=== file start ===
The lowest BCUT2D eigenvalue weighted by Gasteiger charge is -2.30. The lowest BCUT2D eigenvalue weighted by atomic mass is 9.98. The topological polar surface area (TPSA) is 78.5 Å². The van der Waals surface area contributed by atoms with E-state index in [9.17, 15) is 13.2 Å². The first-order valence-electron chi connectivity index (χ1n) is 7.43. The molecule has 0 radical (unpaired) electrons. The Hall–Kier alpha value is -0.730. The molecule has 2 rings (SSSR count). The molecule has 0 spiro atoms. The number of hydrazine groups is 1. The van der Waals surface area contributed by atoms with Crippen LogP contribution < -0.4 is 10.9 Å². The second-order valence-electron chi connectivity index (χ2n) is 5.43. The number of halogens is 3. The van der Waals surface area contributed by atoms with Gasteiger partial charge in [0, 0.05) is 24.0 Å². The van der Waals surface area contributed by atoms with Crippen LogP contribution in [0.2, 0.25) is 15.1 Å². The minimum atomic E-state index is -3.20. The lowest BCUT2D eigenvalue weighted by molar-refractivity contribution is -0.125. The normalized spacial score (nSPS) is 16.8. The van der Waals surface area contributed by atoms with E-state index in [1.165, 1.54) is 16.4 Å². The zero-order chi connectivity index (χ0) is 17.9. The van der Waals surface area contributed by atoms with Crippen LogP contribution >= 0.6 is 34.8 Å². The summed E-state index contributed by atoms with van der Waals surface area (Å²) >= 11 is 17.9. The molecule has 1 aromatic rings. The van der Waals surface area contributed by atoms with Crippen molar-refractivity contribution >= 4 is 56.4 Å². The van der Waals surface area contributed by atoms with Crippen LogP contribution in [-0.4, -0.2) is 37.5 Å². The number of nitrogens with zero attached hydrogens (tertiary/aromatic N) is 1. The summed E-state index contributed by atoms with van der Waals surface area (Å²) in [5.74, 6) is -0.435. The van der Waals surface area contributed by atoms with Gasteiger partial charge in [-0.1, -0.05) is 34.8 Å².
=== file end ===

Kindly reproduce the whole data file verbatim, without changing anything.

The lowest BCUT2D eigenvalue weighted by Gasteiger charge is -2.30. The lowest BCUT2D eigenvalue weighted by atomic mass is 9.98. The topological polar surface area (TPSA) is 78.5 Å². The van der Waals surface area contributed by atoms with E-state index in [9.17, 15) is 13.2 Å². The first-order valence-electron chi connectivity index (χ1n) is 7.43. The molecule has 0 radical (unpaired) electrons. The Hall–Kier alpha value is -0.730. The molecule has 2 rings (SSSR count). The molecule has 0 spiro atoms. The number of hydrazine groups is 1. The van der Waals surface area contributed by atoms with Crippen LogP contribution < -0.4 is 10.9 Å². The second-order valence-electron chi connectivity index (χ2n) is 5.43. The number of halogens is 3. The van der Waals surface area contributed by atoms with Gasteiger partial charge in [0, 0.05) is 24.0 Å². The van der Waals surface area contributed by atoms with Crippen LogP contribution in [0.2, 0.25) is 15.1 Å². The minimum atomic E-state index is -3.20. The lowest BCUT2D eigenvalue weighted by molar-refractivity contribution is -0.125. The normalized spacial score (nSPS) is 16.8. The van der Waals surface area contributed by atoms with E-state index in [1.165, 1.54) is 16.4 Å². The zero-order chi connectivity index (χ0) is 17.9. The van der Waals surface area contributed by atoms with Crippen LogP contribution >= 0.6 is 34.8 Å². The summed E-state index contributed by atoms with van der Waals surface area (Å²) >= 11 is 17.9. The molecule has 1 aromatic rings. The van der Waals surface area contributed by atoms with Crippen molar-refractivity contribution >= 4 is 56.4 Å². The van der Waals surface area contributed by atoms with Crippen LogP contribution in [-0.4, -0.2) is 37.5 Å². The number of nitrogens with zero attached hydrogens (tertiary/aromatic N) is 1. The summed E-state index contributed by atoms with van der Waals surface area (Å²) in [5.74, 6) is -0.435. The van der Waals surface area contributed by atoms with Gasteiger partial charge in [-0.1, -0.05) is 34.8 Å².